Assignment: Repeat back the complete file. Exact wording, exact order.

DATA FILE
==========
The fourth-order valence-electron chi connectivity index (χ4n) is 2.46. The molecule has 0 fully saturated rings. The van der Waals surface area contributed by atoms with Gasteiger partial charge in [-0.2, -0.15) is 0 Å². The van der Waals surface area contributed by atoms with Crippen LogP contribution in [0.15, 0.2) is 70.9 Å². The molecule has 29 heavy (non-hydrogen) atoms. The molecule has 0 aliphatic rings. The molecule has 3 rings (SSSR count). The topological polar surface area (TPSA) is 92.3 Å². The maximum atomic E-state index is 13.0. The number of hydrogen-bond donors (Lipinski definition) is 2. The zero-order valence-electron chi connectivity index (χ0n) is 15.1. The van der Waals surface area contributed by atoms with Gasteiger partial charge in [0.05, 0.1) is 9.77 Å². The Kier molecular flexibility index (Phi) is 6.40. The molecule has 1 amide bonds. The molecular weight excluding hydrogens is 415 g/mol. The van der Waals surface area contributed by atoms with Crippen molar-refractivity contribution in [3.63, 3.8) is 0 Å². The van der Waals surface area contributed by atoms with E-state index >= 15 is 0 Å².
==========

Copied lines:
The fourth-order valence-electron chi connectivity index (χ4n) is 2.46. The molecule has 0 fully saturated rings. The van der Waals surface area contributed by atoms with Gasteiger partial charge in [-0.2, -0.15) is 0 Å². The van der Waals surface area contributed by atoms with Crippen LogP contribution in [0.15, 0.2) is 70.9 Å². The molecule has 29 heavy (non-hydrogen) atoms. The molecule has 0 aliphatic rings. The molecule has 3 rings (SSSR count). The topological polar surface area (TPSA) is 92.3 Å². The maximum atomic E-state index is 13.0. The number of hydrogen-bond donors (Lipinski definition) is 2. The zero-order valence-electron chi connectivity index (χ0n) is 15.1. The van der Waals surface area contributed by atoms with Gasteiger partial charge in [0.05, 0.1) is 9.77 Å². The Kier molecular flexibility index (Phi) is 6.40. The molecule has 1 amide bonds. The molecular weight excluding hydrogens is 415 g/mol. The van der Waals surface area contributed by atoms with Crippen molar-refractivity contribution in [3.63, 3.8) is 0 Å². The van der Waals surface area contributed by atoms with E-state index >= 15 is 0 Å².